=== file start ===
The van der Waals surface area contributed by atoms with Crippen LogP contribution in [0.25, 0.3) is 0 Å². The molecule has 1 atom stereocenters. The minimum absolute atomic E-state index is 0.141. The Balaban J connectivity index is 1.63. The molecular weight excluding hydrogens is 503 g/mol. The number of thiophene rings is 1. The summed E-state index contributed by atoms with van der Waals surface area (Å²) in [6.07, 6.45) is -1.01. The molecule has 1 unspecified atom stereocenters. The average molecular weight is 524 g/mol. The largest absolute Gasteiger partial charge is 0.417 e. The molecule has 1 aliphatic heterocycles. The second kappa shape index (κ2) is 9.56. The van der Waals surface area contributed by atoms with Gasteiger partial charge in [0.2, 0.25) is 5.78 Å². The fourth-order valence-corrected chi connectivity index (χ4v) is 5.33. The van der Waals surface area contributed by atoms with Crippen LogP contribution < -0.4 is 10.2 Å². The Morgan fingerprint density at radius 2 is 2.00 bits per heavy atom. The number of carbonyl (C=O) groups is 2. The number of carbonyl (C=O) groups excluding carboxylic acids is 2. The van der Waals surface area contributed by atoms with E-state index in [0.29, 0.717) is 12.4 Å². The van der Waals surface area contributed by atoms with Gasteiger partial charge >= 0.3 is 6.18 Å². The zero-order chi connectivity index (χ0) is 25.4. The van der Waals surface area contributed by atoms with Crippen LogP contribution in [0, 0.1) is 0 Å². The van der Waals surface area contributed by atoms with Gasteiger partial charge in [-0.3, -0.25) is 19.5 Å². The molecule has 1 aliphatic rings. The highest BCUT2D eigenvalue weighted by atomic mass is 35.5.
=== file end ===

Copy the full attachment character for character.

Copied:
The van der Waals surface area contributed by atoms with Crippen LogP contribution in [0.25, 0.3) is 0 Å². The molecule has 1 atom stereocenters. The minimum absolute atomic E-state index is 0.141. The Balaban J connectivity index is 1.63. The molecular weight excluding hydrogens is 503 g/mol. The number of thiophene rings is 1. The summed E-state index contributed by atoms with van der Waals surface area (Å²) in [6.07, 6.45) is -1.01. The molecule has 1 unspecified atom stereocenters. The average molecular weight is 524 g/mol. The largest absolute Gasteiger partial charge is 0.417 e. The molecule has 1 aliphatic heterocycles. The second kappa shape index (κ2) is 9.56. The van der Waals surface area contributed by atoms with Gasteiger partial charge in [0.2, 0.25) is 5.78 Å². The fourth-order valence-corrected chi connectivity index (χ4v) is 5.33. The van der Waals surface area contributed by atoms with Crippen LogP contribution < -0.4 is 10.2 Å². The Morgan fingerprint density at radius 2 is 2.00 bits per heavy atom. The number of carbonyl (C=O) groups is 2. The number of carbonyl (C=O) groups excluding carboxylic acids is 2. The van der Waals surface area contributed by atoms with E-state index in [0.29, 0.717) is 12.4 Å². The van der Waals surface area contributed by atoms with Gasteiger partial charge >= 0.3 is 6.18 Å². The zero-order chi connectivity index (χ0) is 25.4. The van der Waals surface area contributed by atoms with Crippen LogP contribution in [0, 0.1) is 0 Å². The van der Waals surface area contributed by atoms with Gasteiger partial charge in [-0.3, -0.25) is 19.5 Å². The molecule has 1 aliphatic rings. The highest BCUT2D eigenvalue weighted by atomic mass is 35.5.